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I have this function definition, but I was wondering if it was possible to do this with just a def and higher order functions (i'd like the result to take args in the same order)

(defn f1
  [a b c]
   (partial f3 a)
   b c))

f2 and f3 look like (keeping arguments relevantly named):

(defn f2
  [f b c]
  (my-fn-using f b c))

(defn f3
  [a x c]
  (another-fn-using a x c))
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1 Answer 1

I'm not a 100% sure I understand what you are asking, but here's my take on an answer.

Converting f1 to a HOF could involve modifying it to take the arguments [f g a b c] and calling it using f and g as my-fn-using and another-fn-using.

(defn f1 [f g a b c]
  (f (partial g a) b c))

You would then call it as:

(f1 my-fn-using another-fn-using a b c)

Which would be applied as:

(my-fn-using (partial another-fn-using a) b c)

The reason that I'm not sure if this is what you are looking for is that you mention "nested function arguments", but I don't see where those are. Missing arguments for another-fn-using come from inside my-fn-using when the former is called, and the latter gets its arguments directly.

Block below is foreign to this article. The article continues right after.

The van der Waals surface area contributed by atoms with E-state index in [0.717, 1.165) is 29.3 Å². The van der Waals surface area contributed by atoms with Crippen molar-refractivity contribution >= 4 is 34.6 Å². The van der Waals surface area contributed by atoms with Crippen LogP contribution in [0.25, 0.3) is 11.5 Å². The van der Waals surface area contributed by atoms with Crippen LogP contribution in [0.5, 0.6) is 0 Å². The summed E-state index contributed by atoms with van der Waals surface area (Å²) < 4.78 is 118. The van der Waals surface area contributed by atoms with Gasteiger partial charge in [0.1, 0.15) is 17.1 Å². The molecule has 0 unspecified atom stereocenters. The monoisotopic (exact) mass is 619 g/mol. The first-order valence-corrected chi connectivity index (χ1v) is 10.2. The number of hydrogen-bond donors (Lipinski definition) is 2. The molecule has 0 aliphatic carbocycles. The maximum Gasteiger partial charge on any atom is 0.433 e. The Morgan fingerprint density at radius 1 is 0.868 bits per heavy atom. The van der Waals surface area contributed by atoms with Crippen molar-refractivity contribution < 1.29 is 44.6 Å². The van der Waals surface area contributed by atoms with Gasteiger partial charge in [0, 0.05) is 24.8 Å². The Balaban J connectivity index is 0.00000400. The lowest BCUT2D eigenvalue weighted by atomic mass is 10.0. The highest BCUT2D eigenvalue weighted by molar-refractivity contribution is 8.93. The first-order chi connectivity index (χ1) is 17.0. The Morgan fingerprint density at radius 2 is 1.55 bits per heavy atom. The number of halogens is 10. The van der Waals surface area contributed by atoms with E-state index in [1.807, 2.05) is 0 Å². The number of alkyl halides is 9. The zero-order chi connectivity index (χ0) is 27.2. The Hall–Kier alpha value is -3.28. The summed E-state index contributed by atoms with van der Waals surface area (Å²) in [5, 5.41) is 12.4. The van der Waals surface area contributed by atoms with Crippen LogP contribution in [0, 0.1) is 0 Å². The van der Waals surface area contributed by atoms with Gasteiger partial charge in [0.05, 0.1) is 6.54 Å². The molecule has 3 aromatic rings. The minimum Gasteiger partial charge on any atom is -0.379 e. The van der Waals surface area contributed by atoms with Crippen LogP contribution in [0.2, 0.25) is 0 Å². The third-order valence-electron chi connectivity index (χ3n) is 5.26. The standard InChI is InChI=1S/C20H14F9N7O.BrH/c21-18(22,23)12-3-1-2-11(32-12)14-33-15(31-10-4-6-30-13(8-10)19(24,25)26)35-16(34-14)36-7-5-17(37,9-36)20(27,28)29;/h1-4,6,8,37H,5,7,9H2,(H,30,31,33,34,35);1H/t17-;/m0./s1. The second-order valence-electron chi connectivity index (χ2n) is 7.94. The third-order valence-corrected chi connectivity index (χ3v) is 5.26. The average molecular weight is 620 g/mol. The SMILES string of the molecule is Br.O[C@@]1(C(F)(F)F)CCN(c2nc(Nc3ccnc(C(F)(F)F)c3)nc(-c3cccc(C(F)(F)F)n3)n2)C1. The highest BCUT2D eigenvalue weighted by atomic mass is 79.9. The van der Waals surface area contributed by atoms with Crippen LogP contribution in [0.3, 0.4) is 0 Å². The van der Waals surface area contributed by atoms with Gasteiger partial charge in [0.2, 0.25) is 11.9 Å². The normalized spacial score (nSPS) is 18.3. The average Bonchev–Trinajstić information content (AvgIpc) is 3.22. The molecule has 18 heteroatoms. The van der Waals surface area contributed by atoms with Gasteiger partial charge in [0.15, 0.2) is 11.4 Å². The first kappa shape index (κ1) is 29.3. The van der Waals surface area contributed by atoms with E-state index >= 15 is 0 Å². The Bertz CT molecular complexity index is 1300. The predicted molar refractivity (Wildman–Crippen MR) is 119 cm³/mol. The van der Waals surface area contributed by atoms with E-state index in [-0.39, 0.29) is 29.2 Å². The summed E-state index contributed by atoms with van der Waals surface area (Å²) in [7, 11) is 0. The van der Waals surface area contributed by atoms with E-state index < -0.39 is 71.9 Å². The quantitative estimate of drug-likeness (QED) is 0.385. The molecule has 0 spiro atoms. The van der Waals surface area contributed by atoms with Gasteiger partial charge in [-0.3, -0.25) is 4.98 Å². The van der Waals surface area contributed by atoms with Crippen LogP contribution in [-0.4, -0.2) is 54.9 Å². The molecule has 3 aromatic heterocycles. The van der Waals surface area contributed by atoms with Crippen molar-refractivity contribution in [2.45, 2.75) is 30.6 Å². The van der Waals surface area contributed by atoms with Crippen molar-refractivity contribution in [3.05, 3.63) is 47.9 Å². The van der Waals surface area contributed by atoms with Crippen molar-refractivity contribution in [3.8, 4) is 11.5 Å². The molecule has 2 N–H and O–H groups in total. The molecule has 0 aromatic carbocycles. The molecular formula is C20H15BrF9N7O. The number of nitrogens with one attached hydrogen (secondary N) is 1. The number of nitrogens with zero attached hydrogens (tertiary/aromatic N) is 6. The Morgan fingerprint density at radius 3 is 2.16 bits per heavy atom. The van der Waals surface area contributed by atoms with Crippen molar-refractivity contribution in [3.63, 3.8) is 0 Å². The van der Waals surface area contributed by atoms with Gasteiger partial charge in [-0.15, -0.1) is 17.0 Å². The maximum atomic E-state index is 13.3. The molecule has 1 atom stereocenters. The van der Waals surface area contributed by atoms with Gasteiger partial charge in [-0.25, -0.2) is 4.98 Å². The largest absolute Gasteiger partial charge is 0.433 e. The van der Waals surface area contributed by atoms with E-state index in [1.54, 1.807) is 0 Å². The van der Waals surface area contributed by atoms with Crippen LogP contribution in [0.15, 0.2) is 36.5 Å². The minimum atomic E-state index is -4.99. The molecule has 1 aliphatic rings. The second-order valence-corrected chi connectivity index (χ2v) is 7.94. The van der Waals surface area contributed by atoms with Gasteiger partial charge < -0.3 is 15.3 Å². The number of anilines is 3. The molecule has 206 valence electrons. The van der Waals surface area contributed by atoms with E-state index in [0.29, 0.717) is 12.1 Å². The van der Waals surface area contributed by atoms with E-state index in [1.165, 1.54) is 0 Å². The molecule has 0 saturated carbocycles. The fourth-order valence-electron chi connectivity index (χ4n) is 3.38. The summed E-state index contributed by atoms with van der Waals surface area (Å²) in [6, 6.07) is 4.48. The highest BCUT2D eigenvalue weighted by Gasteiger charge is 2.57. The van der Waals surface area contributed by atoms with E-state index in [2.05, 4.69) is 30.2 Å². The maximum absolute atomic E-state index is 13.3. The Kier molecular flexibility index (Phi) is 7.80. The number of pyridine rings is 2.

For example:

(defn my-fn-using [f b c]
  (let [x [:b b]]
    ;; do stuff using b and/or c
    (f x c)))

(defn another-fn-using [a x c]
  ;; do other stuff using a x c
  [a x c])

;; call f1 
(f1 my-fn-using another-fn-using 1 2 3)

;; or create a partially applied function that takes [a b c]
(def f (partial f1 my-fn-using another-fn-using))

(f 1 2 3)
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